Anonymous asks: When I get nervous or just like a new person I tend to say something mean to diffuse the tension. Like I usually call them a creep and/or make fun of them in some way. Besides “grow up” and “stop being an asshole” — believe me, I’m trying — what can I do? Is there any way to repair a first impression? It kind of kills me to think I’ve hurt someone’s feelings or even just annoyed them when I honestly think they’re cool and really nice and perfect as they are.
Well, as you mentioned, “grow up” and “stop being an asshole” are definitely applicable here, but it sounds like you’re on top of those so I won’t highlight them further.
What I will say is this - insecurity guides this behavior. You’re nervous these people won’t like you as much as you like them, so you’re holding them at arm’s length. It’s a natural reaction to the fear of rejection, to the pain of your appreciation for a person not being reciprocated. If you can hurt someone first, they might not get the chance to hurt you.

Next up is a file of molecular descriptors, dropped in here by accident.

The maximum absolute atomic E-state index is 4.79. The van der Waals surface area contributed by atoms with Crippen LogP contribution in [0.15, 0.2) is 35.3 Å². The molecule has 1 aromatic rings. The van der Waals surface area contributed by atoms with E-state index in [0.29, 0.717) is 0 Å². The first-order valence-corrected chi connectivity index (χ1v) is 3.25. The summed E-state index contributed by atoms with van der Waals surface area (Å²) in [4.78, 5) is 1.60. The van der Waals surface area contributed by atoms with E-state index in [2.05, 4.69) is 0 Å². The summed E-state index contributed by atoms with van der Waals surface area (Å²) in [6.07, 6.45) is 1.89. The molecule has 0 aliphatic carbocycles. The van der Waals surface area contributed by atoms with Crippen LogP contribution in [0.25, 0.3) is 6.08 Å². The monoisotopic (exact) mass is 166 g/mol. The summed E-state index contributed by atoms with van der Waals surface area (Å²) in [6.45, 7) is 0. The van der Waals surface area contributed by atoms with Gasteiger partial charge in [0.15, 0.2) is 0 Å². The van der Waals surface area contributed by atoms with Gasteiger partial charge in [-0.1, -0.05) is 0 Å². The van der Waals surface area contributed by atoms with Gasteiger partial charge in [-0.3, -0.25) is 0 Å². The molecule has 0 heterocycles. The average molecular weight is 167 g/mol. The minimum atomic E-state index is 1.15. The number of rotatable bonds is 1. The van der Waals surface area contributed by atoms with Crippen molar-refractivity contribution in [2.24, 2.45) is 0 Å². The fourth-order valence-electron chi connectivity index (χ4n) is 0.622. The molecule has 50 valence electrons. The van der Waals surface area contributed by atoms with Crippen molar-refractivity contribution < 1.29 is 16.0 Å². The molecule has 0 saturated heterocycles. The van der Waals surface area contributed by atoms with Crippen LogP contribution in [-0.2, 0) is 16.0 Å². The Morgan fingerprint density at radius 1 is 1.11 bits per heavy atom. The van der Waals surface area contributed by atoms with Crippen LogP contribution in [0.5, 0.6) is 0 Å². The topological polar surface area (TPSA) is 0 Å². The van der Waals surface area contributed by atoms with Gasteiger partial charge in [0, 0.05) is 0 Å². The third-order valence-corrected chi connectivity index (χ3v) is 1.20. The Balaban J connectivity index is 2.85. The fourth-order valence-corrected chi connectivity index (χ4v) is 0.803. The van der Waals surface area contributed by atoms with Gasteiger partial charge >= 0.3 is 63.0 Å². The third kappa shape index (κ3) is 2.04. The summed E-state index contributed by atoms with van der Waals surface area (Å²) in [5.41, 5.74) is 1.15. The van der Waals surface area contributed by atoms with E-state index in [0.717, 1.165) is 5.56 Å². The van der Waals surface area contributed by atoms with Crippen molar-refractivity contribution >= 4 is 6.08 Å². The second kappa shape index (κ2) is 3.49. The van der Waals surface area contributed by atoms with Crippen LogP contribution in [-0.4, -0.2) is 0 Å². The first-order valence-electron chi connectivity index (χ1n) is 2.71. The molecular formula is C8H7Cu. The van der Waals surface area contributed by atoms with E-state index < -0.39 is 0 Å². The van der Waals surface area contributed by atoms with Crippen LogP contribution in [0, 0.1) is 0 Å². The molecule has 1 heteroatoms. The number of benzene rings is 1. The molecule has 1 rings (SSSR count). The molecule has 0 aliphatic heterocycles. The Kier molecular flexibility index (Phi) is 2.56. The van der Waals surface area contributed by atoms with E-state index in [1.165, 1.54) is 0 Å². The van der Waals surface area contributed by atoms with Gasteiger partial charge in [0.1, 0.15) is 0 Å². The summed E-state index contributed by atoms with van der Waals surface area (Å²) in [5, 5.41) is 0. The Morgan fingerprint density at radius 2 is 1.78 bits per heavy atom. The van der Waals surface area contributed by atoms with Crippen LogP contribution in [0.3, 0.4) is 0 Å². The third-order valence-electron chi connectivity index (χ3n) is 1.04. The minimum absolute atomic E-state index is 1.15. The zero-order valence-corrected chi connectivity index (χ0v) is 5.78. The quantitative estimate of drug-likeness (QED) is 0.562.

Here’s what I’ve learned about insecurity - there are always going to be things I’m insecure about, so I’ve just got to own them and move on.
dey see me rollin’
Here’s a shorter vision from a different angle.
Comedy Bang Bang Nativity Pageant | 12.05.12
….and now here’s Todd Glass singing the words Bing Bong for 4 minutes.
These were kind of a huge deal for me
The whole “Late Show” story arc on Louie has been some of the most incredible television I’ve seen in a long time. That this show has gone from this little weird show, a tiny production with essentially Louis C.K. himself doing all of the writing, directing, editing, etc., to a show that can pull together massively-successful people like Jerry Seinfeld, Jay Leno, David Lynch, and Susan Sarandon, is itself wildly impressive.
Louis C.K. has been working at stand-up since 1984, and making short films throughout the 90s, and his career just has to be a testament to the idea that in order to achieve success, the key is to stay persistent and do good work. If anything, and without explicitly saying it, the takeaway from the “Late Show” arc is exactly that: if you make good things, and keep trying to make better things, you will be recognized for it.